UW-Eau Claire faculty ready to remain online

Some professors anticipate online classes for fall semester

Zane Klavina

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Hoffman said UW system plans to make the determination by mid-July of whether fall semester classes will be online or face-to-face.

As UW-Eau Claire students register for fall semester courses, some professors are already preparing to switch their classes to an online format, deeming it possible that school will remain online in the fall.

Mary Hoffman, director of academic planning and assessment, said faculty has identified that the transition this semester has been challenging, but rewarding.

 “The UW System will make the determination of whether classes will be online or face-to-face in the fall,” Hoffman said. “They will make that decision mid-July, so UW-Eau Claire will wait on that.”

 Hoffman said the Center for Excellence in Teaching and Learning on campus has done an amazing job getting resources out to faculty to help them in the transition to online instruction this semester.

 “At this point, few departments have decided to put their classes online in the fall,” Hoffman said. “Those who have done so, are anticipating uncertainty or have figured out that some things work very well online and they want to continue to provide that.”

 Lucy Johnson, assistant professor of the English department, said she considers herself fairly fortunate in this scenario because she was already teaching one online class.

 “That class was actually really helpful for me in terms of planning my other two courses that I transitioned online,” Johnson said. “I was fortunate to get student feedback last semester about what helped them in an online format.”

Hoffman said it is interesting how little the general public knows about remote learning and what tools are available.

 Johnson said planning for the possibility of remaining online for the fall semester is very important. If online instruction does continue, faculty can be confident in offering solid courses where students get what they would in a face-to-face classroom, she said.

 “We also need to think about what additional online instruction resources we can offer professors,” Johnson said. “If we find out we’re online in the fall, they can feel supported to do that well.”

 Kristine Knutson, associate professor of the communication and journalism department, said there are many elements of their jobs that are not visible to students.

 “In our department, for example, we were in the middle of hiring people,” Knutson said. “There are a lot of other tasks we have to accomplish other than teaching our classes.”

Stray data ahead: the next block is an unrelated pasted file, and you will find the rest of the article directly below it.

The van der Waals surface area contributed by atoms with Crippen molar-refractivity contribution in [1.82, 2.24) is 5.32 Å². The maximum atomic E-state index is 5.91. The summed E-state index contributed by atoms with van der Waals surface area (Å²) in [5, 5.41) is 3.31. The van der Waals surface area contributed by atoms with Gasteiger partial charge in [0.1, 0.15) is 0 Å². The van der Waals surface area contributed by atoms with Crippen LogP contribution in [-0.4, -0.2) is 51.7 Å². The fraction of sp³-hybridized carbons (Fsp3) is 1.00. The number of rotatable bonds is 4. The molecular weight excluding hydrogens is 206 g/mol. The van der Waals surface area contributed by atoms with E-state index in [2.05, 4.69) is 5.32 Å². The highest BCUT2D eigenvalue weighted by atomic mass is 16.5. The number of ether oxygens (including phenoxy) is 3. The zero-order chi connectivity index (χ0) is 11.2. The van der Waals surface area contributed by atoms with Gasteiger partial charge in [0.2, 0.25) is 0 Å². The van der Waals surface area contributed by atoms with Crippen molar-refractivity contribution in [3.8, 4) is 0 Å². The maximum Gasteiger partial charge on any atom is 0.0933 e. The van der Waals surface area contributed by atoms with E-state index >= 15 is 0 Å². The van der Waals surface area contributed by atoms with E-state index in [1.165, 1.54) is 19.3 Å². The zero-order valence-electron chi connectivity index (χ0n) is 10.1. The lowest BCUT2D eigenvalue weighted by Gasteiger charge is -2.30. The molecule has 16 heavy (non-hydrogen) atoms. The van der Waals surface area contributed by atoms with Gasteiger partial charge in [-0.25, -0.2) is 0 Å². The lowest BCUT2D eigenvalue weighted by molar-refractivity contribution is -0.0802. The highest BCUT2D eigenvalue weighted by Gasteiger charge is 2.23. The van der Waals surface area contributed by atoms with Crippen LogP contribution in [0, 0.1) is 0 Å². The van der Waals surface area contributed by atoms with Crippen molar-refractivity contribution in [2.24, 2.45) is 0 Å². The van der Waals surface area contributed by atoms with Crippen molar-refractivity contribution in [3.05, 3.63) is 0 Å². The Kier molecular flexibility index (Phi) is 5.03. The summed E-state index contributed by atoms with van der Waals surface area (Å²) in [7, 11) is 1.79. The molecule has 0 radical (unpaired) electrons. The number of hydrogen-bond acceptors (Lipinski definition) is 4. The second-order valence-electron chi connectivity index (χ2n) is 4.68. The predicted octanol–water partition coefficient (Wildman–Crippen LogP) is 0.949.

Johnson said she was doing tutorial training on online class format with faculty because many of them had never utilized some of the resources that UW-Eau Claire already provides. 

“As a digital literacy specialist in the English department, one of my roles is how to help other professors in a way that is going to best serve students,” Johnson said. 

Knutson said the decision towards what will happen with learning in the fall has not been taken lightly. The Communication and Journalism department has already decided to offer some of their classes online for the fall to alleviate anxiety for some students, she said.

“I have shifted one of my classes online,” Knutson said. “I wanted to make sure students have some options ahead of time, in case they don’t feel comfortable being back on campus.”

Knutson said the three-week period was not enough to shift her class content online this semester, but she has gotten positive feedback from her students. She said students have been appreciative of the effort that professors have put into making this semester happen.

Johnson also said she found that her students are grateful for everyone’s flexibility during this time.

“More than anything, instructors want to help students succeed,” Johnson said. “We have really tried to meet them halfway and be there for them so that they can finish up this semester.”

Avery Burns, a third-year choral music education student, said her professors have been understanding and have done a great job of adapting things to an online format.

“Most of my professors have been posting pre-recorded lectures ahead of time,” Burns said. “Now it is more lecture-based than it was before.”

Regarding the fall semester, Burns said there are a lot of assignments students can do online, but choir practice is not one of them.

“Both music and education are entirely experiential fields. The performance aspect and sharing that experience is impossible to achieve online,” Burns said. “A choir, band or an orchestra can’t exist unless there’s more than one person present.”

Hoffman said the COVID-19 pandemic is not what anyone had anticipated and has disrupted experiences across all majors. She is hopeful that students will learn a lot about resilience and flexibility during this time.

Klavina can be reached at [email protected].